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State of the World's Minorities and Indigenous Peoples 2012 - Kenya

Publisher Minority Rights Group International
Publication Date 28 June 2012
Cite as Minority Rights Group International, State of the World's Minorities and Indigenous Peoples 2012 - Kenya, 28 June 2012, available at: [accessed 23 May 2023]
DisclaimerThis is not a UNHCR publication. UNHCR is not responsible for, nor does it necessarily endorse, its content. Any views expressed are solely those of the author or publisher and do not necessarily reflect those of UNHCR, the United Nations or its Member States.

The year 2011 was supposed to be the one in which many Kenyans would realize the fruits of the new Constitution promulgated in August 2010. Kenya's new Constitution has been hailed as a progressive document that holds the potential to advance the rights of minorities and indigenous peoples and a host of key legal and institutional reforms. The reform process was held up by delays in appointing officials to fill key judicial posts, due to political jostling. The eventual appointment of Dr Willy Mutunga, a staunch human rights defender, as the new Chief Justice of the Republic of Kenya was celebrated by civil society.

Although the Constitution includes numerous positive provisions for minorities and indigenous communities, these groups feel that constitutional gains may not translate into real positive developments. The increased ethnicization of politics has deepened their exclusion. While the new Constitution could address the problem of political participation, the lack of political will to address issues relating to minorities is disturbing. Several court rulings in favour of minority communities against the government remain unimplemented to date. For instance, in 2006, the Kenya Constitutional Court found that the state had violated the right of the Ilchamus people to political participation and must ensure adequate representation of minority interests. The Kenyan government has also failed to restore ownership to the Endorois people of their ancestral lands around the Lake Bogoria National Reserve, as recommended by the African Commission on Human and People's Rights (ACHPR) two years ago.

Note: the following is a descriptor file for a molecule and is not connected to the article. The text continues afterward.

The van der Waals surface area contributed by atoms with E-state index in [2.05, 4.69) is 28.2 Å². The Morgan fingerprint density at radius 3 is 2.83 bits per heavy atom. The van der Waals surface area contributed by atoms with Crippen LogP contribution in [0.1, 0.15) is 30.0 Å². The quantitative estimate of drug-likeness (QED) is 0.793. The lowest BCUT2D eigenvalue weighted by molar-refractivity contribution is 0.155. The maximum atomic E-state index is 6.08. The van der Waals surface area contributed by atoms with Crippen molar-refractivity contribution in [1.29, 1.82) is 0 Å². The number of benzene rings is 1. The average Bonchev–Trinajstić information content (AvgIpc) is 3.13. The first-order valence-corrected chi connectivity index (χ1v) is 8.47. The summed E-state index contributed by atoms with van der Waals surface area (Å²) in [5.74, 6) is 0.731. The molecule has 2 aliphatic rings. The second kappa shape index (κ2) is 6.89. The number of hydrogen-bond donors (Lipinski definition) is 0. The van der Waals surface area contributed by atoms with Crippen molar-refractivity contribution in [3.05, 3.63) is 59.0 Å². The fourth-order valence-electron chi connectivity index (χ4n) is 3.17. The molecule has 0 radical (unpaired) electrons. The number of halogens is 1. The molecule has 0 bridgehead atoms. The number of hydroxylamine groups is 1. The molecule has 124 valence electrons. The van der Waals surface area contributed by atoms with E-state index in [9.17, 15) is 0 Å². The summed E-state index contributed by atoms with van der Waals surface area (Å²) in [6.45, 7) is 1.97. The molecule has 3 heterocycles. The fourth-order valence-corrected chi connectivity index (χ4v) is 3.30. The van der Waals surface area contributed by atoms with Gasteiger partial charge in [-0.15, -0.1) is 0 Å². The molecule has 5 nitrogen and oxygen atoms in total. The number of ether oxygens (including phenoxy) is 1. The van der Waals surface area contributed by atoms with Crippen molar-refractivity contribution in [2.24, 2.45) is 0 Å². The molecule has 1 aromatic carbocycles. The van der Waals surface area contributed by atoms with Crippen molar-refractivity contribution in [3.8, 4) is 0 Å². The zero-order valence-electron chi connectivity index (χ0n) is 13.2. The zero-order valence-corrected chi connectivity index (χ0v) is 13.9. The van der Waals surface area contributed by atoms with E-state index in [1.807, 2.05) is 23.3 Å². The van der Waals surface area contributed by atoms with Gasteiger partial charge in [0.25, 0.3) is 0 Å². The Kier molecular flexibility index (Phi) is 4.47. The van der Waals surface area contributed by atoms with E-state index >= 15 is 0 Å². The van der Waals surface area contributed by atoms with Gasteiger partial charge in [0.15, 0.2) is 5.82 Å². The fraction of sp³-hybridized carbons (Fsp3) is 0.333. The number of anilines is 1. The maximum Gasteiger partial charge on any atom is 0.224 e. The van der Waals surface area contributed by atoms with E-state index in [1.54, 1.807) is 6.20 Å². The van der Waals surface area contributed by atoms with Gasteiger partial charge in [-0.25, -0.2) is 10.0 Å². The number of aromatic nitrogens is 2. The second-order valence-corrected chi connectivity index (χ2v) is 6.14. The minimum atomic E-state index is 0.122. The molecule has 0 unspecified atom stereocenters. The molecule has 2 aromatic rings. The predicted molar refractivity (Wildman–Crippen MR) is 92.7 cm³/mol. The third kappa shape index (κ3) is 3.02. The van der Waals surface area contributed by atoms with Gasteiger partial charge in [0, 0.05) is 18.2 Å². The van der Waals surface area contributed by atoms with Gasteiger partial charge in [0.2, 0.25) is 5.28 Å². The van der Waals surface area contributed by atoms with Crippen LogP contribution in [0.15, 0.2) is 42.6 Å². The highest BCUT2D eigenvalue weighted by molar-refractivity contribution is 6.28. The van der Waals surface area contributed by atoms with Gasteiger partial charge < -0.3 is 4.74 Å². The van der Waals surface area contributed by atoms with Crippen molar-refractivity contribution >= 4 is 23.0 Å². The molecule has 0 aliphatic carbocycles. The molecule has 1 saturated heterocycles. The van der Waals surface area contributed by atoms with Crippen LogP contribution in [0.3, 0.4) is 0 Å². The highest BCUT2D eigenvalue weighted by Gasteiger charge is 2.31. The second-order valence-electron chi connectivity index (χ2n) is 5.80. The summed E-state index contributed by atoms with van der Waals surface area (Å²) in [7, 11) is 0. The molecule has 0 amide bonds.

The Nubian minority faces ongoing social exclusion. Nubians are not recognized as citizens in Kenya and have not been granted full property rights, although they have occupied Kibera, an expansive slum area outside Nairobi, for well over a hundred years. This situation has led to violent conflict with majority groups and mass displacement, most recently in November 2001. Having failed to secure citizenship through the Kenyan courts, Nubians took their case to the ACHPR in 2006. The case was declared admissible in 2009, but no decision has so far been taken. But in March 2011, the African Committee of Experts on the Rights and Welfare of the Child found Kenya in violation of the rights of Nubian children to non-discrimination.